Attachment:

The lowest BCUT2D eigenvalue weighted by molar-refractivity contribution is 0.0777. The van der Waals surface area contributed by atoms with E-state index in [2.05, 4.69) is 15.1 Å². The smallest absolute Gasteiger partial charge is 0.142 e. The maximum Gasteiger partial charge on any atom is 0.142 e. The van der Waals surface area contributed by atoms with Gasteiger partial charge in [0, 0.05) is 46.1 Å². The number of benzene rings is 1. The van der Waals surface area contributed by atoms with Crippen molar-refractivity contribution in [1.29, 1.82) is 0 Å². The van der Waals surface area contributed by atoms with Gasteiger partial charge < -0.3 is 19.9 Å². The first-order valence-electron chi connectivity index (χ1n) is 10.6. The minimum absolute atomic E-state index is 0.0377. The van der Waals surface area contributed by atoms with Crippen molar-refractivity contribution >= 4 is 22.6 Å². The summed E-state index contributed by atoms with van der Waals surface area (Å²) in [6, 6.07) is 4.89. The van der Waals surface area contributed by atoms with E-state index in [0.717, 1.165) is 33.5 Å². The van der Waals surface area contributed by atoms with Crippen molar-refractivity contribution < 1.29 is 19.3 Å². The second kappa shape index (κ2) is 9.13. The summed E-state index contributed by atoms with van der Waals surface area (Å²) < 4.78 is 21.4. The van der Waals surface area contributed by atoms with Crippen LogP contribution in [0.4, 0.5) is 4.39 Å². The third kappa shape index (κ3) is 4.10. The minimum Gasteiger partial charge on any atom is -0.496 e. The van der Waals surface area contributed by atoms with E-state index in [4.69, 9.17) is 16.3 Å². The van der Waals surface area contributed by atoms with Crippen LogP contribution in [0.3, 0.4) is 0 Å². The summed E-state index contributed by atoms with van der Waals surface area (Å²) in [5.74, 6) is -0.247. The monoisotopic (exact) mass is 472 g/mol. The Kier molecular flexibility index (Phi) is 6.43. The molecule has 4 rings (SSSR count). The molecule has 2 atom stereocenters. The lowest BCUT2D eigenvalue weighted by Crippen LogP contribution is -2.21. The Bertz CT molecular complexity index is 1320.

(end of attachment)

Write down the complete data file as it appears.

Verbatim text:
The lowest BCUT2D eigenvalue weighted by molar-refractivity contribution is 0.0777. The van der Waals surface area contributed by atoms with E-state index in [2.05, 4.69) is 15.1 Å². The smallest absolute Gasteiger partial charge is 0.142 e. The maximum Gasteiger partial charge on any atom is 0.142 e. The van der Waals surface area contributed by atoms with Gasteiger partial charge in [0, 0.05) is 46.1 Å². The number of benzene rings is 1. The van der Waals surface area contributed by atoms with Crippen molar-refractivity contribution in [1.29, 1.82) is 0 Å². The van der Waals surface area contributed by atoms with Gasteiger partial charge < -0.3 is 19.9 Å². The first-order valence-electron chi connectivity index (χ1n) is 10.6. The minimum absolute atomic E-state index is 0.0377. The van der Waals surface area contributed by atoms with Crippen molar-refractivity contribution >= 4 is 22.6 Å². The summed E-state index contributed by atoms with van der Waals surface area (Å²) in [6, 6.07) is 4.89. The van der Waals surface area contributed by atoms with E-state index in [0.717, 1.165) is 33.5 Å². The van der Waals surface area contributed by atoms with Crippen molar-refractivity contribution < 1.29 is 19.3 Å². The second kappa shape index (κ2) is 9.13. The summed E-state index contributed by atoms with van der Waals surface area (Å²) < 4.78 is 21.4. The van der Waals surface area contributed by atoms with Crippen LogP contribution in [0.4, 0.5) is 4.39 Å². The third kappa shape index (κ3) is 4.10. The minimum Gasteiger partial charge on any atom is -0.496 e. The van der Waals surface area contributed by atoms with E-state index in [4.69, 9.17) is 16.3 Å². The van der Waals surface area contributed by atoms with Crippen LogP contribution in [0.3, 0.4) is 0 Å². The summed E-state index contributed by atoms with van der Waals surface area (Å²) in [5.74, 6) is -0.247. The monoisotopic (exact) mass is 472 g/mol. The Kier molecular flexibility index (Phi) is 6.43. The molecule has 4 rings (SSSR count). The molecule has 2 atom stereocenters. The lowest BCUT2D eigenvalue weighted by Crippen LogP contribution is -2.21. The Bertz CT molecular complexity index is 1320.